This guide shows which cards get better in Two-Headed Giant and which get worse. If you’re playing in a 2HG prerelease these are the cards to pay special attention to!
If you want to know more about the rules interactions, check out the 2HG Release Notes.
For the short version you can skip to the TOP 15 list at the end.
- Prerelease power level: Normal 2HG sealed uses 8 boosters. Prerelease 2HG uses 2 prerelease packs, so 12 boosters + 2 prerelease rares. Decks have a much higher card quality than normal sealed decks. You will cut a lot of solid filler cards.
- Splashing: If you make one of the decks 3-color you can theoretically play all the bombs you open. Splashing is easier because you have more fixing in a larger pool and because the first mulligan is free, so you can mulligan a color-screwed hand.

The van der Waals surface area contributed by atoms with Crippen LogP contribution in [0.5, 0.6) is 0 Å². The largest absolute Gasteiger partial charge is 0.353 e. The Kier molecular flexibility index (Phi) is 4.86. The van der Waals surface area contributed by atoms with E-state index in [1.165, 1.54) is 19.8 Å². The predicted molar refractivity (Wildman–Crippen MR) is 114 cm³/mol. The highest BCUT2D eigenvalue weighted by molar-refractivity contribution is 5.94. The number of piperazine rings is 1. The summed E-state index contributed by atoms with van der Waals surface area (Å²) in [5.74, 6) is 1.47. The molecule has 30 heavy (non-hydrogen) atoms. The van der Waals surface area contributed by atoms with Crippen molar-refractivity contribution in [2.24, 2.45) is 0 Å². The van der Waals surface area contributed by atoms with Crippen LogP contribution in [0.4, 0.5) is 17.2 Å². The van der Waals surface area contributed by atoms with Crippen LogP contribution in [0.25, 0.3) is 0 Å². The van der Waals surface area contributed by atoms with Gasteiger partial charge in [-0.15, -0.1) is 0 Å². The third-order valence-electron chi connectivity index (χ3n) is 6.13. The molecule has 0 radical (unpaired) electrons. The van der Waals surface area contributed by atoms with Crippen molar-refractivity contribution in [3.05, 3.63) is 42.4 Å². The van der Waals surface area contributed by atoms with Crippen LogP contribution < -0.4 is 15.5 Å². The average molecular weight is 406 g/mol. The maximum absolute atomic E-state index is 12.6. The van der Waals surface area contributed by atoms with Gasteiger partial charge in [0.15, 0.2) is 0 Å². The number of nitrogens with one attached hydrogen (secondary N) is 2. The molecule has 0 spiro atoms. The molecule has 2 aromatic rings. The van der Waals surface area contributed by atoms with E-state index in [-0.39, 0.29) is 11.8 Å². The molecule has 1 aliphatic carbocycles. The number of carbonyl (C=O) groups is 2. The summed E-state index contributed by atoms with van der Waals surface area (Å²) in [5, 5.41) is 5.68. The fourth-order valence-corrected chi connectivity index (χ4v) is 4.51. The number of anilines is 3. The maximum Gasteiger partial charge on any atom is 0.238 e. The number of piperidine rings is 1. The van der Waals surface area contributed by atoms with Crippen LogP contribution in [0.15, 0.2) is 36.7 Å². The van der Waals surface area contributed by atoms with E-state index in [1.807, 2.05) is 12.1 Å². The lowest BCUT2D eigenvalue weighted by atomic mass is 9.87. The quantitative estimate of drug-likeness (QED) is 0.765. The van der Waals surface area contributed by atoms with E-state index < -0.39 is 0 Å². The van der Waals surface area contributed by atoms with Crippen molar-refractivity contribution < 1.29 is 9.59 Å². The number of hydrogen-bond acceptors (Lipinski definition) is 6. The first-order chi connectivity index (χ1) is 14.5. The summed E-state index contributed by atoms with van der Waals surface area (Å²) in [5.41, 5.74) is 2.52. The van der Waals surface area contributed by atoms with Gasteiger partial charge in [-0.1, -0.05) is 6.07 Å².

- Synergy: The larger pool also means decks can be more synergy-based. Always check if you have a high number of good build-arounds for one of the archetypes.
- All-in on a type possible: If you have strong cards that highly reward you for playing as many creatures as possible or as many instants/sorceries as possible, it’s easier to go “all-in” on such a theme in 2HG because there’s a second deck to fill the gaps. It’s fine if you have no removal at all if your teammate has them all, or if you have no finishers at all if your teammate has those.